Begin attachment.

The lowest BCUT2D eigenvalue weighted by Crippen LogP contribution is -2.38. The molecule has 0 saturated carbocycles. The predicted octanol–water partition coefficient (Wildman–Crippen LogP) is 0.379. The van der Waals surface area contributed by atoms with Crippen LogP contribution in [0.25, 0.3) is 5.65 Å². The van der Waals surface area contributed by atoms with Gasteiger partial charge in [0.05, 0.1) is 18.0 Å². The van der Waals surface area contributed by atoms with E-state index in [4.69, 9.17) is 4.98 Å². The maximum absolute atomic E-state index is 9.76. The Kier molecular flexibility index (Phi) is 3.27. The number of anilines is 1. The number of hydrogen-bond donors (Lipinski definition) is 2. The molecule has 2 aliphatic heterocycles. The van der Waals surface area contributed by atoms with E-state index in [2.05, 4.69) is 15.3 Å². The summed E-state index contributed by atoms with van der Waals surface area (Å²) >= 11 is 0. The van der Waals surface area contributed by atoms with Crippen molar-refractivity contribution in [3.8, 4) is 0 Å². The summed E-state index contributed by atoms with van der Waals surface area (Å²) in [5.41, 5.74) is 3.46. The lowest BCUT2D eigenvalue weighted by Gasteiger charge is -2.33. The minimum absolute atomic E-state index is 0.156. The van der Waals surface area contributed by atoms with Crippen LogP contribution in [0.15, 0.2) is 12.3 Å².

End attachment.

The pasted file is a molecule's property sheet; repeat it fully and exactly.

The lowest BCUT2D eigenvalue weighted by Crippen LogP contribution is -2.38. The molecule has 0 saturated carbocycles. The predicted octanol–water partition coefficient (Wildman–Crippen LogP) is 0.379. The van der Waals surface area contributed by atoms with Crippen LogP contribution in [0.25, 0.3) is 5.65 Å². The van der Waals surface area contributed by atoms with Gasteiger partial charge in [0.05, 0.1) is 18.0 Å². The van der Waals surface area contributed by atoms with E-state index in [4.69, 9.17) is 4.98 Å². The maximum absolute atomic E-state index is 9.76. The Kier molecular flexibility index (Phi) is 3.27. The number of anilines is 1. The number of hydrogen-bond donors (Lipinski definition) is 2. The molecule has 2 aliphatic heterocycles. The van der Waals surface area contributed by atoms with E-state index in [2.05, 4.69) is 15.3 Å². The summed E-state index contributed by atoms with van der Waals surface area (Å²) >= 11 is 0. The van der Waals surface area contributed by atoms with Crippen molar-refractivity contribution in [3.8, 4) is 0 Å². The summed E-state index contributed by atoms with van der Waals surface area (Å²) in [5.41, 5.74) is 3.46. The lowest BCUT2D eigenvalue weighted by Gasteiger charge is -2.33. The minimum absolute atomic E-state index is 0.156. The van der Waals surface area contributed by atoms with Crippen LogP contribution in [0.15, 0.2) is 12.3 Å².